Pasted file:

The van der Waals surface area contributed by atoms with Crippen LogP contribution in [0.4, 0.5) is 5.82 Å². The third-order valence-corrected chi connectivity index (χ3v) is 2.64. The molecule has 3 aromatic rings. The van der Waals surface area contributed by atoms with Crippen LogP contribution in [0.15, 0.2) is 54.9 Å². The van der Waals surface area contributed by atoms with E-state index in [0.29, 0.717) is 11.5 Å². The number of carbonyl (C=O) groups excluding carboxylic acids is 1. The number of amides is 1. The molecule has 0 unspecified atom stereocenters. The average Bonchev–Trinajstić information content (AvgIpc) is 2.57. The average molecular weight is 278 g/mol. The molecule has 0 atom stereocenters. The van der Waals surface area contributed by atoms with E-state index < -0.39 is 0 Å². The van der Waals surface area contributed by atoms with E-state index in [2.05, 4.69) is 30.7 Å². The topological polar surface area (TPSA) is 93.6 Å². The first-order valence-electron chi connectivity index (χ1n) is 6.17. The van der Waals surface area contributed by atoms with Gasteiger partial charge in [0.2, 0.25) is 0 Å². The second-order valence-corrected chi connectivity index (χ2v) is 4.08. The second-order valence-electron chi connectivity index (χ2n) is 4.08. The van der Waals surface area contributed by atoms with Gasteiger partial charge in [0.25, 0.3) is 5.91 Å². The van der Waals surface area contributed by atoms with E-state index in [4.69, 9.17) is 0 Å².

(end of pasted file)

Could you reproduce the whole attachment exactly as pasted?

The van der Waals surface area contributed by atoms with Crippen LogP contribution in [0.4, 0.5) is 5.82 Å². The third-order valence-corrected chi connectivity index (χ3v) is 2.64. The molecule has 3 aromatic rings. The van der Waals surface area contributed by atoms with Crippen LogP contribution in [0.15, 0.2) is 54.9 Å². The van der Waals surface area contributed by atoms with E-state index in [0.29, 0.717) is 11.5 Å². The number of carbonyl (C=O) groups excluding carboxylic acids is 1. The number of amides is 1. The molecule has 0 unspecified atom stereocenters. The average Bonchev–Trinajstić information content (AvgIpc) is 2.57. The average molecular weight is 278 g/mol. The molecule has 0 atom stereocenters. The van der Waals surface area contributed by atoms with E-state index < -0.39 is 0 Å². The van der Waals surface area contributed by atoms with E-state index in [2.05, 4.69) is 30.7 Å². The topological polar surface area (TPSA) is 93.6 Å². The first-order valence-electron chi connectivity index (χ1n) is 6.17. The van der Waals surface area contributed by atoms with Gasteiger partial charge in [0.2, 0.25) is 0 Å². The second-order valence-corrected chi connectivity index (χ2v) is 4.08. The second-order valence-electron chi connectivity index (χ2n) is 4.08. The van der Waals surface area contributed by atoms with Gasteiger partial charge in [0.25, 0.3) is 5.91 Å². The van der Waals surface area contributed by atoms with E-state index in [4.69, 9.17) is 0 Å².